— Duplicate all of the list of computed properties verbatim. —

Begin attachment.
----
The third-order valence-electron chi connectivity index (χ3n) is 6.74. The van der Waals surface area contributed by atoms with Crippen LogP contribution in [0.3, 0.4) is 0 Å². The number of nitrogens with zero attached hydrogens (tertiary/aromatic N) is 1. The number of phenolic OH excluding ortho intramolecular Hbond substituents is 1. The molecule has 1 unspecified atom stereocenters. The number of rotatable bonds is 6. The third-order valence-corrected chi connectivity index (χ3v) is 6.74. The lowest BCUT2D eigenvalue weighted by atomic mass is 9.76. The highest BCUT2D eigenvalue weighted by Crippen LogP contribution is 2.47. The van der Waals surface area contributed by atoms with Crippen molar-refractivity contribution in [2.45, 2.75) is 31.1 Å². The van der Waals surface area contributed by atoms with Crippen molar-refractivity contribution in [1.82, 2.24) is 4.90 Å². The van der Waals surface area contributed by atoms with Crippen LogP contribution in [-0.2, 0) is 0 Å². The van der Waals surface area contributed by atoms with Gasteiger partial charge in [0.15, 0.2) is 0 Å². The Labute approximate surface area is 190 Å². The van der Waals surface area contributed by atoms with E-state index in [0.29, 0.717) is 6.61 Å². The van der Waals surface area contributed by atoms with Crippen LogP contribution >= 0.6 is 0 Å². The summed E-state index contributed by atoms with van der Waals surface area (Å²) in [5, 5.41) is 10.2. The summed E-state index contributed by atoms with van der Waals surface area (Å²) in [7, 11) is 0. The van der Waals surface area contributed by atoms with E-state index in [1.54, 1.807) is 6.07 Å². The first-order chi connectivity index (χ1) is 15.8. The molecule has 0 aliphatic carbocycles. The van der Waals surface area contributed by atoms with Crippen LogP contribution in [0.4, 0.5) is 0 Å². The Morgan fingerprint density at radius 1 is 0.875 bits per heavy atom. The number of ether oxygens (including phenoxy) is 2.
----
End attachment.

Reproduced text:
The third-order valence-electron chi connectivity index (χ3n) is 6.74. The van der Waals surface area contributed by atoms with Crippen LogP contribution in [0.3, 0.4) is 0 Å². The number of nitrogens with zero attached hydrogens (tertiary/aromatic N) is 1. The number of phenolic OH excluding ortho intramolecular Hbond substituents is 1. The molecule has 1 unspecified atom stereocenters. The number of rotatable bonds is 6. The third-order valence-corrected chi connectivity index (χ3v) is 6.74. The lowest BCUT2D eigenvalue weighted by atomic mass is 9.76. The highest BCUT2D eigenvalue weighted by Crippen LogP contribution is 2.47. The van der Waals surface area contributed by atoms with Crippen molar-refractivity contribution in [2.45, 2.75) is 31.1 Å². The van der Waals surface area contributed by atoms with Crippen molar-refractivity contribution in [1.82, 2.24) is 4.90 Å². The van der Waals surface area contributed by atoms with Crippen LogP contribution in [-0.2, 0) is 0 Å². The van der Waals surface area contributed by atoms with Gasteiger partial charge in [0.15, 0.2) is 0 Å². The Labute approximate surface area is 190 Å². The van der Waals surface area contributed by atoms with E-state index in [0.29, 0.717) is 6.61 Å². The van der Waals surface area contributed by atoms with Crippen LogP contribution >= 0.6 is 0 Å². The summed E-state index contributed by atoms with van der Waals surface area (Å²) in [5, 5.41) is 10.2. The summed E-state index contributed by atoms with van der Waals surface area (Å²) in [7, 11) is 0. The van der Waals surface area contributed by atoms with E-state index in [1.54, 1.807) is 6.07 Å². The first-order chi connectivity index (χ1) is 15.8. The molecule has 0 aliphatic carbocycles. The van der Waals surface area contributed by atoms with Crippen LogP contribution in [0.4, 0.5) is 0 Å². The Morgan fingerprint density at radius 1 is 0.875 bits per heavy atom. The number of ether oxygens (including phenoxy) is 2.